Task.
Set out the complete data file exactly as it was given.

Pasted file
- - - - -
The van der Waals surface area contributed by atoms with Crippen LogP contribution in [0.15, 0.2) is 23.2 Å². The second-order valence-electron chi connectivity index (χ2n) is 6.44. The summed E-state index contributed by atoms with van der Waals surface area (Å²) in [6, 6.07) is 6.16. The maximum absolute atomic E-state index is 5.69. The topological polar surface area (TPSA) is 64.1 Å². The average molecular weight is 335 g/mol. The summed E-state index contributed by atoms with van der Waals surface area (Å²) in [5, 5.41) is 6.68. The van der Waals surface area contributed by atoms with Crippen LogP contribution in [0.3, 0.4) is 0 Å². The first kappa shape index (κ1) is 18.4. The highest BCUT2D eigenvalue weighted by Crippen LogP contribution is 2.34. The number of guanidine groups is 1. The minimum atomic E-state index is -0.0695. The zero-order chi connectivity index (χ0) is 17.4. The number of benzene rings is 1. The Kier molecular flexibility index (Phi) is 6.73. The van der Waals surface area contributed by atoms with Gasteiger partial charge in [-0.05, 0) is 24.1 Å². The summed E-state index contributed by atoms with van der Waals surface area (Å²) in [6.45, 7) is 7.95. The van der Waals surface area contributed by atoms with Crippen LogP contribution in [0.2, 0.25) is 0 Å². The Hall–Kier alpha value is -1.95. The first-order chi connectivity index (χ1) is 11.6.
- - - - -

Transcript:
The van der Waals surface area contributed by atoms with Crippen LogP contribution in [0.15, 0.2) is 23.2 Å². The second-order valence-electron chi connectivity index (χ2n) is 6.44. The summed E-state index contributed by atoms with van der Waals surface area (Å²) in [6, 6.07) is 6.16. The maximum absolute atomic E-state index is 5.69. The topological polar surface area (TPSA) is 64.1 Å². The average molecular weight is 335 g/mol. The summed E-state index contributed by atoms with van der Waals surface area (Å²) in [5, 5.41) is 6.68. The van der Waals surface area contributed by atoms with Crippen LogP contribution in [0.3, 0.4) is 0 Å². The first kappa shape index (κ1) is 18.4. The highest BCUT2D eigenvalue weighted by Crippen LogP contribution is 2.34. The number of guanidine groups is 1. The minimum atomic E-state index is -0.0695. The zero-order chi connectivity index (χ0) is 17.4. The number of benzene rings is 1. The Kier molecular flexibility index (Phi) is 6.73. The van der Waals surface area contributed by atoms with Gasteiger partial charge in [-0.05, 0) is 24.1 Å². The summed E-state index contributed by atoms with van der Waals surface area (Å²) in [6.45, 7) is 7.95. The van der Waals surface area contributed by atoms with Crippen LogP contribution in [0.2, 0.25) is 0 Å². The Hall–Kier alpha value is -1.95. The first-order chi connectivity index (χ1) is 11.6.